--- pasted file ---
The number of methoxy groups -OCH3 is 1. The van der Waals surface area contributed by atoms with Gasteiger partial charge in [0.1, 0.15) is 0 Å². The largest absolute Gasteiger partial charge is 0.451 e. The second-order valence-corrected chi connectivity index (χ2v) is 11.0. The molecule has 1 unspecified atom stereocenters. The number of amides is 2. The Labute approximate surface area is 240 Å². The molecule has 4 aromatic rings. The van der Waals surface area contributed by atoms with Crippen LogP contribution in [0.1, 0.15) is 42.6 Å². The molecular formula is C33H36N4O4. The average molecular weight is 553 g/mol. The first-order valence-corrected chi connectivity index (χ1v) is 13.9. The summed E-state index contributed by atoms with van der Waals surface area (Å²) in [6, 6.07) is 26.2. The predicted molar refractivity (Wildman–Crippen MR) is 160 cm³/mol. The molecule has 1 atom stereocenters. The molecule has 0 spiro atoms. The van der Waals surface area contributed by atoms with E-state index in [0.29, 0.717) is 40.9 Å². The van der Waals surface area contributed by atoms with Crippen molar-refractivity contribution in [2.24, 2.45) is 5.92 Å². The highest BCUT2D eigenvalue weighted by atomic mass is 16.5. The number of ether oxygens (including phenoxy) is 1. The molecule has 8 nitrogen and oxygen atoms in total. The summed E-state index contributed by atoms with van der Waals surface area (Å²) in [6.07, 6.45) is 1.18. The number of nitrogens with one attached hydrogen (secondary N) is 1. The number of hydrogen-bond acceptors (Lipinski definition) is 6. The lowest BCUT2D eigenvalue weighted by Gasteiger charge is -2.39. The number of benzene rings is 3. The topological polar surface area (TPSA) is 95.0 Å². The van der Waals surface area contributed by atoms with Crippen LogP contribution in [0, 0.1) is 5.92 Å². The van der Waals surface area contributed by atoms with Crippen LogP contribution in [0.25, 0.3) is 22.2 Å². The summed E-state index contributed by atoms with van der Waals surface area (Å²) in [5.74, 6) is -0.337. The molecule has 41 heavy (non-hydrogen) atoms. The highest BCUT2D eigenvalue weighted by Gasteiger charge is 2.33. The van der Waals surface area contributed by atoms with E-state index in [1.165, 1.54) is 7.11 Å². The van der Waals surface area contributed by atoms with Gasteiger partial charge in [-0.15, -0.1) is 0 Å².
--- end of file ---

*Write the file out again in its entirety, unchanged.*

The number of methoxy groups -OCH3 is 1. The van der Waals surface area contributed by atoms with Gasteiger partial charge in [0.1, 0.15) is 0 Å². The largest absolute Gasteiger partial charge is 0.451 e. The second-order valence-corrected chi connectivity index (χ2v) is 11.0. The molecule has 1 unspecified atom stereocenters. The number of amides is 2. The Labute approximate surface area is 240 Å². The molecule has 4 aromatic rings. The van der Waals surface area contributed by atoms with Crippen LogP contribution in [0.1, 0.15) is 42.6 Å². The molecular formula is C33H36N4O4. The average molecular weight is 553 g/mol. The first-order valence-corrected chi connectivity index (χ1v) is 13.9. The summed E-state index contributed by atoms with van der Waals surface area (Å²) in [6, 6.07) is 26.2. The predicted molar refractivity (Wildman–Crippen MR) is 160 cm³/mol. The molecule has 1 atom stereocenters. The molecule has 0 spiro atoms. The van der Waals surface area contributed by atoms with E-state index in [0.29, 0.717) is 40.9 Å². The van der Waals surface area contributed by atoms with Crippen molar-refractivity contribution in [2.24, 2.45) is 5.92 Å². The highest BCUT2D eigenvalue weighted by atomic mass is 16.5. The number of ether oxygens (including phenoxy) is 1. The molecule has 8 nitrogen and oxygen atoms in total. The summed E-state index contributed by atoms with van der Waals surface area (Å²) in [6.07, 6.45) is 1.18. The number of nitrogens with one attached hydrogen (secondary N) is 1. The number of hydrogen-bond acceptors (Lipinski definition) is 6. The lowest BCUT2D eigenvalue weighted by Gasteiger charge is -2.39. The number of benzene rings is 3. The topological polar surface area (TPSA) is 95.0 Å². The van der Waals surface area contributed by atoms with Crippen LogP contribution in [0, 0.1) is 5.92 Å². The van der Waals surface area contributed by atoms with Crippen LogP contribution in [0.25, 0.3) is 22.2 Å². The summed E-state index contributed by atoms with van der Waals surface area (Å²) in [5.74, 6) is -0.337. The molecule has 41 heavy (non-hydrogen) atoms. The highest BCUT2D eigenvalue weighted by Gasteiger charge is 2.33. The van der Waals surface area contributed by atoms with E-state index in [1.165, 1.54) is 7.11 Å². The van der Waals surface area contributed by atoms with Gasteiger partial charge in [-0.15, -0.1) is 0 Å².